As of yet, there is not a lot of research on this disorder. Prevalence rates are estimated to be approximately 4% of young adults which is not an insignificant number. The prevalence rates are even higher among people with eating disorders such as anorexia nervosa or bulimia nervosa.

Typically, people are in their 20s or 30s when they present with this complaint, but the fact that Leslie was in her early 50s and just going through menopause was a clue that she might have an underlying sleep disorder such as obstructive sleep apnea, which often appears or becomes worse when women go through menopause because the loss of estrogen means the muscles in the throat are not as toned as they once were.

Accordingly, the diagnostic workup should include a thorough evaluation for another underlying eating or sleep disorder. An overnight sleep study is usually performed and the person is asked to keep a sleep diary for two to four weeks to document what he or she recalls and what evidence there is of their nocturnal eating.

This disorder should be distinguished from night-eating syndrome, which involves excessive eating between the evening meal and bedtime. This disorder is characterized by complete nocturnal awakenings and fully conscious eating in the middle of the night. No bizarre foods are consumed and the eating behavior/food preparation is not sloppier than usual. In this disorder, it is less likely that the patients have an underlying sleep disorder and more likely that they have longstanding issues with food and weight gain.

That brings us to some of the health consequences of sleep-related eating disorder and night-eating syndrome. People can gain a lot of weight and sometimes over a short period of time. They can develop type 2 diabetes and high cholesterol and it can be difficult to manage these disorders with the usual medications if people are consuming excessive, empty calories in the middle of the night. In sleep-related eating disorder, people can ingest toxic substances. They can also leave the stove on, thereby endangering themselves and their loved ones. Patients can have problems in their relationships because they are waking up their bed partners. Some patients even bring food back to bed, so even if it wouldn’t bother you if your spouse got up every night, few of us would want to wake up to find our spouse in the bed pulling apart a greasy chicken and throwing the carcass under the covers. Finally, patients are very psychologically disturbed by how out of control they feel.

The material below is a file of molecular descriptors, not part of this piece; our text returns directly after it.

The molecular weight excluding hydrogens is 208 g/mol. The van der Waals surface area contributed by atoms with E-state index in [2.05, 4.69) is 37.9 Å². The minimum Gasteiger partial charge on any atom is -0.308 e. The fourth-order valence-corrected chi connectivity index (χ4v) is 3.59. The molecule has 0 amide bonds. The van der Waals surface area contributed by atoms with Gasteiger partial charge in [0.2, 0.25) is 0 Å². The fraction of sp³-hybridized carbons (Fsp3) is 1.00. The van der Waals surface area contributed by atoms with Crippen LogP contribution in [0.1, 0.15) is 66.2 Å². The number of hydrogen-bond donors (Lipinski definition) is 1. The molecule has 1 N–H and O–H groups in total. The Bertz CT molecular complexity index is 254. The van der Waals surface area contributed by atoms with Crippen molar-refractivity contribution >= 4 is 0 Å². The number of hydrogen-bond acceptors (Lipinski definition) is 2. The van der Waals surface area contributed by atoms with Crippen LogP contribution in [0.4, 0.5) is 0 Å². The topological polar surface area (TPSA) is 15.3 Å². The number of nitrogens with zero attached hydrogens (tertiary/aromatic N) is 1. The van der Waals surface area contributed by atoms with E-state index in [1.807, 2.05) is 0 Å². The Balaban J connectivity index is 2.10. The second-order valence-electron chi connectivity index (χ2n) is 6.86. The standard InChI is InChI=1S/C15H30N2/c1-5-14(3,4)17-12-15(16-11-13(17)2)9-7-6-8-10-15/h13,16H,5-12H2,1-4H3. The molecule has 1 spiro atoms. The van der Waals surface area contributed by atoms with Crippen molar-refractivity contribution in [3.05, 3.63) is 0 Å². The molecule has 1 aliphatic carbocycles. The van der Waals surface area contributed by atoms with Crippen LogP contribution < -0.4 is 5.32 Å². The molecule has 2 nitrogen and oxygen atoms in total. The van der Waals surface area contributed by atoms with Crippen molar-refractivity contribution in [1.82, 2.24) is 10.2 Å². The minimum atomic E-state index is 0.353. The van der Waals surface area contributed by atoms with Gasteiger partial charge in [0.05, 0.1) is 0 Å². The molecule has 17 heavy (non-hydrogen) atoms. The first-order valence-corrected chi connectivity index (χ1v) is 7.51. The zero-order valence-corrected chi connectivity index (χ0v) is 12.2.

There is not much research on what treatments might help these patients. Of course we treat the underlying eating or sleep disorder. If there is none or that approach does not resolves the symptoms, then we try medications such as topiramate or zonisamide, which are anti-convulsants. Other medications that have been given with some success are dopaminergic agents, benzodiazepines such as Clonazepam and opiates. With Leslie we lucked out; she did indeed have severe sleep apnea and when we treated it all her nocturnal eating stopped.